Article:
Now, here's another important point. This code is wrong:

if ( NULL == (file = fopen(filename, "r")))
{
    fclose(file);
    return ERROR;
}

If file is NULL, don't call fclose on it! I don't know about on other OSes, but this actually segfaults on my OS X machine. That means if I make a small mistake typing a filename, the whole program is brought down. That's a problem.

The General Application and nanite.c

Again, well-written as usual. I have but a few minor complaints.

First of all, why are all these words capitalized? If you're going to go for the informal tone with "Oops!", make it look like a sentence:

puts("Oops! Only Positive Integers Please...");

Also, I found that when I used the write command, it wrote the file fine, but sending EOF caused menu to fail via this path:

fprintf(stderr, "[menu()] -> Failed to successfully store string!");

I'm not sure exactly why that happens, but you might want to look into that.

Overall, this code is quite high-quality. Writing good C code is a feat in and of itself, and this is definitely a great codebase. Is the application itself worth much? Perhaps not, but I'm guessing that wasn't your point to begin with.

\$\endgroup\$
  • \$\begingroup\$ Thank you for taking the time to write this review! I laughed at a few points (mainly because I agreed with you in those moments). Warnings: I usually omit the use of Wall or Wextra. Types: This was my biggest issue, so thank you for pointing out the segfault in Unix! I use windows, but set it up with MinGW, Msys, and Cygwin. Blocks: I noticed it's a huge pet peeve, so I'll enclose my blocks from now on while(1) { continue };. Prototypes: You're right. I was drinking when I wrote that. Really. Compliments: Thank you. Helps me realize I'm on the right track. And I'll look in to the EOF sitch. \$\endgroup\$ – user52380 Feb 8 '15 at 1:37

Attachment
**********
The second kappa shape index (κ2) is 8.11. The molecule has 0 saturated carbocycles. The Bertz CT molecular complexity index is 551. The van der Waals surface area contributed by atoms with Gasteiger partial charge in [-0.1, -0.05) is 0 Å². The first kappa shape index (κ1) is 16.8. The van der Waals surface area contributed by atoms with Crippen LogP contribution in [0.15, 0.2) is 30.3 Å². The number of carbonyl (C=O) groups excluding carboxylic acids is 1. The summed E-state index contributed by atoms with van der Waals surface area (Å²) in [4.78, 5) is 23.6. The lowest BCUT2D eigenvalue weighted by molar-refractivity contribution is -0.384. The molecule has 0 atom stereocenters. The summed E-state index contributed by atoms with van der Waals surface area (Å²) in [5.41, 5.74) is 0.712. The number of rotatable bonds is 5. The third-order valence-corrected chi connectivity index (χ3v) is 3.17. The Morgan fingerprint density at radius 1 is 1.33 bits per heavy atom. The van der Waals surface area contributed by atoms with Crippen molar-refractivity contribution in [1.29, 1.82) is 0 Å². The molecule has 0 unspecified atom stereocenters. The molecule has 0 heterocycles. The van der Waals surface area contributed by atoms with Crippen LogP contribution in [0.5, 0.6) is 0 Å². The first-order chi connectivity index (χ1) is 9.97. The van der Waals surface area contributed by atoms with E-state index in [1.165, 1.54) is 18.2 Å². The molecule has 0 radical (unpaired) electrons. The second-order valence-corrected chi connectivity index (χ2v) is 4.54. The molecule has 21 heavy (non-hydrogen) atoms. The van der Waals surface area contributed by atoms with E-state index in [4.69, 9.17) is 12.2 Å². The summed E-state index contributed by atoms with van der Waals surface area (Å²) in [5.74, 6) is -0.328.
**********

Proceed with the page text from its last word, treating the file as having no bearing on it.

• \$\begingroup\$ Boolean: As for the 'bool' and 'BOOL #defines', I just really do NOT like the look of '_Bool'... it just looks horribly awkward and throws off the consistency for me. Nanfile.c: 'Another concern here is repetition. The read_file, read_line, write_file, and copy_file functions are all conspicuously similar. Extract the shared functionality into helper functions! Then the others should become quite trivial.' I totally agree. It was just out of ease and laziness that I stopped there. I could have, but chose not to. In more serious programs, I will. \$\endgroup\$ – user52380 Feb 8 '15 at 1:48
  • \$\begingroup\$ @jargonjunkie Oh, I agree, _Bool is horrible. But as I mentioned, stdbool.h includes a typedef that lets you just use bool. \$\endgroup\$ – Alexis King Feb 8 '15 at 1:54
  • \$\begingroup\$ My MinGW (includes Cygwin as well) doesn't support stdbool.h. my copy of gcc complains otherwise. The file just isn't part of the base library. \$\endgroup\$ – user52380 Feb 8 '15 at 2:07
  • \$\begingroup\$ A thing to note is that on Windows the Microsoft compiler does no support C99 and hence no stdbool.h. Just for maximum portability, this is something to check for. \$\endgroup\$ – Joakim Feb 22 '15 at 21:14